Trusts are assets, at least you should think of them that way. Trusts are like any other assets we own — they must be maintained after we buy them. If you keep them tuned up and give them some TLC, you’ll get more out of them, sort of like a car. If you forget about them, fail to maintain or even review them from time to time, then they’ll eventually become worthless, or at least worth less.
Let’s say you have a living trust prepared. Good job. But now that you have it you throw it on the shelf and forget about it. Did you even title your assets in the name of the trust? Accounts at banks and brokerage houses need to be titled in the name of your trust by contacting the bank and completing some relatively simple forms. If you don’t do this, your trust will likely not be operating as it was designed.
How about transferring your real estate into the trust? Did you do that? Some attorneys like me, will handle the real estate transfers for you, but some don’t so you need to be careful. If your real property isn’t transferred in, it is going to go through probate or in a best case scenario; your kids are headed to court to file a Heggstad petition to ask a judge to title your house into the trust so you can avoid probate. Let’s face it, if you or your kids end up in court then something went wrong.
OK, you’re a responsible person and did everything you were told to do by your attorney at the time your trust was created. But now you bought a new house, rental property or opened a new bank or brokerage account. Did these new assets get titled in the name of your trust?
If you failed to open the accounts in the name of the trust or transfer them after opening, then your estate plan won’t be the well-oiled machine you expect it to be. It will be a sputtering mess that may not get you where you need to go.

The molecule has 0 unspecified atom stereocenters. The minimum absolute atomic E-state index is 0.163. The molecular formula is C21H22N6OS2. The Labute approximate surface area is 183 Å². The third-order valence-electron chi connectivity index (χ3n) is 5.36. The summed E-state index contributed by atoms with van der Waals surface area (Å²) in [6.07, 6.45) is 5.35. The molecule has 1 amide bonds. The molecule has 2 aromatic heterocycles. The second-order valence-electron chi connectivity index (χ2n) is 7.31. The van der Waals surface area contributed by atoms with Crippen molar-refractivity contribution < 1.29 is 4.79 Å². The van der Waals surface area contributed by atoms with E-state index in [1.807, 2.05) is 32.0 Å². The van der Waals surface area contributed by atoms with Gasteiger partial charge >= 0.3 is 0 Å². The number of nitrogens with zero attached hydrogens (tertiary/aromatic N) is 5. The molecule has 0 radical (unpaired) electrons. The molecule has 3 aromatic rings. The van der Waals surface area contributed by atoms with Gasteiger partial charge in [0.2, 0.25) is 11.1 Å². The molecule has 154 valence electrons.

If your new home wasn’t titled in the name of the trust, it is even worse than failing to transfer it in the first place. Typically real estate you own at the time the plan was created is listed on the schedule A to the trust (this is the schedule that lists the trust’s assets). If the real estate is not listed on this schedule, the court can’t transfer the house into the trust after you die as was mentioned above. Your beneficiaries’ only choice is a probate.
If you acquire real estate after you create your trust it is quite simple to title it in the name of your trust. You don’t even have to go through your attorney to do so (don’t they get paid enough already?). When you purchase real estate the title company handling the transfer, will ask you “Who is buying this?” or “Who will be the title holder?” The answer should almost always be your living trust. Your living trust has a proper name, such as the Steve Smith Revocable Living Trust dated January 1, 2014, that should be how you take title to your new real estate. When in doubt, consult your trust documents or your attorney on how to title assets in the name of the trust.
Maintaining an estate plan, like maintaining a car, is something you may feel comfortable doing on your own. Changing the oil, adding air to the tires and adding windshield wiper fluid is something many of us do. But we also need to know when it is time to call a mechanic. The same issues apply to your trust – know when to call your attorney to ask about a transaction or issue related to titling your assets that may be outside your comfort zone.
Most attorneys will point you in the right direction without charging you anything. But if you don’t call, they can’t help. If some actual legal work must be done, then sure there will likely be a charge. But the amount they are charging you now is much less than the amount they will charge your kids to fix it after you die. Keep that trust tuned up and it will be running when you need it.
Eric S. Gullotta, JD, CPA, MS (Tax) focuses on estate planning and taxation law. His office is located at 232 West Napa Street, Suite A, in Sonoma. Contact him at 938.7234 or visit Gullottalaw.com.